Iron Island

Synopsis & Film Details

The title of Iron Island, a whimsical, inventive Iranian film, refers to an old, abandoned ship moored in the Persian Gulf that is crowded to bursting with homeless families. This make-shift hostel is run with an iron fist by Captain Nemat (Ali Nasirian); equally kind-hearted and authoritarian, he lords over the massive tanker, which he has commandeered for himself and his charges. Together, they have built a remarkably efficient, self-contained floating city where life goes on much as it would anywhere else.

Constantly on the go, the imposing captain is at once salesman, matchmaker and overseer. While hawking goods and arranging marriages, he also supervises his residents as they dismantle parts of their “island” to sell as scrap. As the ship slowly sinks and authorities try to force their departure, the disconsolate squatters are too gullible and desperate not to follow their formidable patriarch and carry out his every whim – everyone, that is, except the captain’s rebellious young charge Ahmad (Hossein Farzi-Zadeh), who is consumed by love for a girl (Neda Pakdaman) on the ship who is kept on a tight leash by her father.

Iron Island’s flights of the imagination are grounded firmly in the quotidian. Its stark poetry and unusual imagery spring from little details observed in passing: a character named Baby Fish liberates small fish from the dark hull of the ship into the sea; the residents make their own chalk for school lessons using empty rifle cartridges; donkeys help dredge the oil from the tanker to sell onshore. Strange, bewitching scenes feel remarkably true to life through their emphasis on the capricious and disorderly nature of existence, especially in hostile surroundings.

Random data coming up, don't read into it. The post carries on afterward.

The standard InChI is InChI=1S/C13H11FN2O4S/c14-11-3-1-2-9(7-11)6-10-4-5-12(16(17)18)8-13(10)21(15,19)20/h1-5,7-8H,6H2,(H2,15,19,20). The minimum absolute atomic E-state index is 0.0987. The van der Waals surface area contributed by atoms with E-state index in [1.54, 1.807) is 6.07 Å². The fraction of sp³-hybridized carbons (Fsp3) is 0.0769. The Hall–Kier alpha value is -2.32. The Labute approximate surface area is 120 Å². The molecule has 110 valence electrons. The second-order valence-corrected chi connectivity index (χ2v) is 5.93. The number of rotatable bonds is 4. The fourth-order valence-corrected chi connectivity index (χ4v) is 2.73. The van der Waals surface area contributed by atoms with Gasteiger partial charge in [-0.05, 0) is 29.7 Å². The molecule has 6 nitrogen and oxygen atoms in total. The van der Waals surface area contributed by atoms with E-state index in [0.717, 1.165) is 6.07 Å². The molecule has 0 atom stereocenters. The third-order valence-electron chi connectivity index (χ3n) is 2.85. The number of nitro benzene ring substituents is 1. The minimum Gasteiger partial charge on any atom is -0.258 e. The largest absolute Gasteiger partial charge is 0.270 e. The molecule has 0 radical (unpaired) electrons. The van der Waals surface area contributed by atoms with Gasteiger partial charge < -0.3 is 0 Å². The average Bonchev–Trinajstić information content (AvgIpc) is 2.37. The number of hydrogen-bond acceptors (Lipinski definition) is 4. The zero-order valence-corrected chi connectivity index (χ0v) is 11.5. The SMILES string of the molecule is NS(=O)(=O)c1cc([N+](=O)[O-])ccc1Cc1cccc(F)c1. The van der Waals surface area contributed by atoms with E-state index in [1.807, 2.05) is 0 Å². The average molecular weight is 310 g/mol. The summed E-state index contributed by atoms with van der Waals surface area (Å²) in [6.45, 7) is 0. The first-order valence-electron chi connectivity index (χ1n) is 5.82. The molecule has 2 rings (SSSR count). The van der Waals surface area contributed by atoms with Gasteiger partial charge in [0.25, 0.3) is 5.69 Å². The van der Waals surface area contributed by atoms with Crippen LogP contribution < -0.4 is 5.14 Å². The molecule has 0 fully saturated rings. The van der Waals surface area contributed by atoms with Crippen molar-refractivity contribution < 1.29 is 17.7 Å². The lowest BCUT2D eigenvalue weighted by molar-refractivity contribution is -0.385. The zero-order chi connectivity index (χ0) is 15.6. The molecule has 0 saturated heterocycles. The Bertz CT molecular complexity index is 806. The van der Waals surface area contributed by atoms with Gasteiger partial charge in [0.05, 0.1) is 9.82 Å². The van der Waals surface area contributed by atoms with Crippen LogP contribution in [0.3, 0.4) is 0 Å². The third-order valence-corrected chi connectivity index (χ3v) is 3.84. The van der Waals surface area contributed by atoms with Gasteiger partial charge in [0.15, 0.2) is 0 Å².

In his turban and robes, veteran actor Nasirian is a larger-than-life presence as the dictatorial Captain Nemat, taking his place alongside both his namesake Nemo and Ahab in the pantheon of grandiose, flawed mariners. Director Mohammad Rasoulof and his crew keep the film moving at a speedy, energetic pace, perfectly conveying the wry ironies of this daring, unconventional allegory.
– Dimitri Eipides, Toronto International Film Festival

Directed by Mohammad Rasoulof
Iran, 2005
Not rated, 90 min.

Critic Reviews

A sturdy, thought-provoking, and clever fable about Iran and the universal struggle to survive.

Frederic and Mary Ann Brussat, Spirituality and Practice

Writer-director Mohammad Rasoulof’s feel for his characters’ plight, his eye for telling detail and his warm touches of humor infuse this crisply told tale with an eloquent vigor.

Sheri Linden, Boxoffice Magazine

The graceful film by Mohammad Rasoulof balances the residents’ humdrum daily lives with magical, dreamlike moments that provide hope where hope often has no place.

Michele Kenner, Milwaukee Journal Sentinel